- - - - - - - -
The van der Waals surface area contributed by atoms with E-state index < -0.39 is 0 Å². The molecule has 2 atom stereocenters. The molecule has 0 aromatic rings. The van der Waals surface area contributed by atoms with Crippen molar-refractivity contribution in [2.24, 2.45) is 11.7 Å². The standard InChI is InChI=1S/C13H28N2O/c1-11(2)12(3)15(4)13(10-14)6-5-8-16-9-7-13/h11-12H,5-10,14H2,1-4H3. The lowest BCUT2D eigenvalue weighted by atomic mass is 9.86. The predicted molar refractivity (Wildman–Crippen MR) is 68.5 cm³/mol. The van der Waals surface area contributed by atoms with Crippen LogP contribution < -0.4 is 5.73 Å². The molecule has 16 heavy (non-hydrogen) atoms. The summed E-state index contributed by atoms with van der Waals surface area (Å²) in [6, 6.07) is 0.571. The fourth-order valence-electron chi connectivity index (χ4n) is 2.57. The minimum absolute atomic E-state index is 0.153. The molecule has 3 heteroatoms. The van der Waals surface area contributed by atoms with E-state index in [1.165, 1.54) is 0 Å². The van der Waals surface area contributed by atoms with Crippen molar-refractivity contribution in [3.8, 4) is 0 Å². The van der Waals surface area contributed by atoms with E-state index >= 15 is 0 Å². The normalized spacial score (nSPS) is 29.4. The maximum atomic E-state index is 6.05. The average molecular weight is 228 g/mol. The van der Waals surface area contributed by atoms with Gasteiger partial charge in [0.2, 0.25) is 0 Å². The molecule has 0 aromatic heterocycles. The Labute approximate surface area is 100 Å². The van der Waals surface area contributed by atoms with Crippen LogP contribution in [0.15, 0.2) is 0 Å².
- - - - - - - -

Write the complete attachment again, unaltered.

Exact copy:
The van der Waals surface area contributed by atoms with E-state index < -0.39 is 0 Å². The molecule has 2 atom stereocenters. The molecule has 0 aromatic rings. The van der Waals surface area contributed by atoms with Crippen molar-refractivity contribution in [2.24, 2.45) is 11.7 Å². The standard InChI is InChI=1S/C13H28N2O/c1-11(2)12(3)15(4)13(10-14)6-5-8-16-9-7-13/h11-12H,5-10,14H2,1-4H3. The lowest BCUT2D eigenvalue weighted by atomic mass is 9.86. The predicted molar refractivity (Wildman–Crippen MR) is 68.5 cm³/mol. The van der Waals surface area contributed by atoms with Crippen LogP contribution < -0.4 is 5.73 Å². The molecule has 16 heavy (non-hydrogen) atoms. The summed E-state index contributed by atoms with van der Waals surface area (Å²) in [6, 6.07) is 0.571. The fourth-order valence-electron chi connectivity index (χ4n) is 2.57. The minimum absolute atomic E-state index is 0.153. The molecule has 3 heteroatoms. The van der Waals surface area contributed by atoms with E-state index in [1.165, 1.54) is 0 Å². The van der Waals surface area contributed by atoms with Crippen molar-refractivity contribution in [3.8, 4) is 0 Å². The van der Waals surface area contributed by atoms with E-state index >= 15 is 0 Å². The normalized spacial score (nSPS) is 29.4. The maximum atomic E-state index is 6.05. The average molecular weight is 228 g/mol. The van der Waals surface area contributed by atoms with Gasteiger partial charge in [0.2, 0.25) is 0 Å². The molecule has 0 aromatic heterocycles. The Labute approximate surface area is 100 Å². The van der Waals surface area contributed by atoms with Crippen LogP contribution in [0.15, 0.2) is 0 Å².